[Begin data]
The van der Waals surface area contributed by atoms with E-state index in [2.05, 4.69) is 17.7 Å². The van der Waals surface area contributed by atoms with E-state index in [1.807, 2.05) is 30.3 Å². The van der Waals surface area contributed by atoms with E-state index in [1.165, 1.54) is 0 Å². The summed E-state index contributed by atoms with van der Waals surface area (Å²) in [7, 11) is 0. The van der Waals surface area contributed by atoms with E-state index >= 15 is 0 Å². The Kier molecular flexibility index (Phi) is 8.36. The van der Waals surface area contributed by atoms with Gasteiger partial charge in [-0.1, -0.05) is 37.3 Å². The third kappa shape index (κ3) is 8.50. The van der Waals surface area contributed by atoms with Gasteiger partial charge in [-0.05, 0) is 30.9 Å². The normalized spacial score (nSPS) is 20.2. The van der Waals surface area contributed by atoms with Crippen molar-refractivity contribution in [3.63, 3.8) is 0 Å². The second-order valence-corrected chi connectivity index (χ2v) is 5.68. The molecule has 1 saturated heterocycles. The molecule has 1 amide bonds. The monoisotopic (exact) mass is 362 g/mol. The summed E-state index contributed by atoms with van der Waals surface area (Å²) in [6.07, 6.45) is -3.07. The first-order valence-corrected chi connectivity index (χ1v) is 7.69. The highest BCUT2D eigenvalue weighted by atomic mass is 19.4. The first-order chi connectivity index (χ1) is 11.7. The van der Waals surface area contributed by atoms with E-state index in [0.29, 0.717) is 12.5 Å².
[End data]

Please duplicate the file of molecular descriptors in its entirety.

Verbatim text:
The van der Waals surface area contributed by atoms with E-state index in [2.05, 4.69) is 17.7 Å². The van der Waals surface area contributed by atoms with E-state index in [1.807, 2.05) is 30.3 Å². The van der Waals surface area contributed by atoms with E-state index in [1.165, 1.54) is 0 Å². The summed E-state index contributed by atoms with van der Waals surface area (Å²) in [7, 11) is 0. The van der Waals surface area contributed by atoms with E-state index >= 15 is 0 Å². The Kier molecular flexibility index (Phi) is 8.36. The van der Waals surface area contributed by atoms with Gasteiger partial charge in [-0.1, -0.05) is 37.3 Å². The third kappa shape index (κ3) is 8.50. The van der Waals surface area contributed by atoms with Gasteiger partial charge in [-0.05, 0) is 30.9 Å². The normalized spacial score (nSPS) is 20.2. The van der Waals surface area contributed by atoms with Crippen molar-refractivity contribution in [3.63, 3.8) is 0 Å². The second-order valence-corrected chi connectivity index (χ2v) is 5.68. The molecule has 1 saturated heterocycles. The molecule has 1 amide bonds. The monoisotopic (exact) mass is 362 g/mol. The summed E-state index contributed by atoms with van der Waals surface area (Å²) in [6.07, 6.45) is -3.07. The first-order valence-corrected chi connectivity index (χ1v) is 7.69. The highest BCUT2D eigenvalue weighted by atomic mass is 19.4. The first-order chi connectivity index (χ1) is 11.7. The van der Waals surface area contributed by atoms with E-state index in [0.29, 0.717) is 12.5 Å².